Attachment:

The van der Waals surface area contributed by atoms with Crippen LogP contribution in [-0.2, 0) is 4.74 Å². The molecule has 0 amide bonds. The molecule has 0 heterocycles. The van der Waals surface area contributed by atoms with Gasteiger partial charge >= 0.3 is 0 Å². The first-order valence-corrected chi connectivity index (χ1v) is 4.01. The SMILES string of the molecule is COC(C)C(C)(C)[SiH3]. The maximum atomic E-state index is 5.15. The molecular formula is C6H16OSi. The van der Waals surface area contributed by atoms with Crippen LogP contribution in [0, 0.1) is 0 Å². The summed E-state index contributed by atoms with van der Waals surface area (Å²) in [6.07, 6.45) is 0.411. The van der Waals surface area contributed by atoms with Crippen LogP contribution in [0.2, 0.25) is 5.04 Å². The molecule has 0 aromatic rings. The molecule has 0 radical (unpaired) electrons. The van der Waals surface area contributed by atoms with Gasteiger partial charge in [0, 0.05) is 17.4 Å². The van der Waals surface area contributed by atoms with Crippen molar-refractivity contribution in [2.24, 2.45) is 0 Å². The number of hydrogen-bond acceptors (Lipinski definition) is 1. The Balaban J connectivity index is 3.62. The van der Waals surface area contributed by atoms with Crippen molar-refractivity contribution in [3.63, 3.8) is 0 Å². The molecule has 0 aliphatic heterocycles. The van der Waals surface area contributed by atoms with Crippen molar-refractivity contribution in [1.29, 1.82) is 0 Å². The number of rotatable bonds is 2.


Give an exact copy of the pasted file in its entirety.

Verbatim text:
The van der Waals surface area contributed by atoms with Crippen LogP contribution in [-0.2, 0) is 4.74 Å². The molecule has 0 amide bonds. The molecule has 0 heterocycles. The van der Waals surface area contributed by atoms with Gasteiger partial charge >= 0.3 is 0 Å². The first-order valence-corrected chi connectivity index (χ1v) is 4.01. The SMILES string of the molecule is COC(C)C(C)(C)[SiH3]. The maximum atomic E-state index is 5.15. The molecular formula is C6H16OSi. The van der Waals surface area contributed by atoms with Crippen LogP contribution in [0, 0.1) is 0 Å². The summed E-state index contributed by atoms with van der Waals surface area (Å²) in [6.07, 6.45) is 0.411. The van der Waals surface area contributed by atoms with Crippen LogP contribution in [0.2, 0.25) is 5.04 Å². The molecule has 0 aromatic rings. The molecule has 0 radical (unpaired) electrons. The van der Waals surface area contributed by atoms with Gasteiger partial charge in [0, 0.05) is 17.4 Å². The van der Waals surface area contributed by atoms with Crippen molar-refractivity contribution in [2.24, 2.45) is 0 Å². The number of hydrogen-bond acceptors (Lipinski definition) is 1. The Balaban J connectivity index is 3.62. The van der Waals surface area contributed by atoms with Crippen molar-refractivity contribution in [3.63, 3.8) is 0 Å². The molecule has 0 aliphatic heterocycles. The van der Waals surface area contributed by atoms with Crippen molar-refractivity contribution in [1.29, 1.82) is 0 Å². The number of rotatable bonds is 2.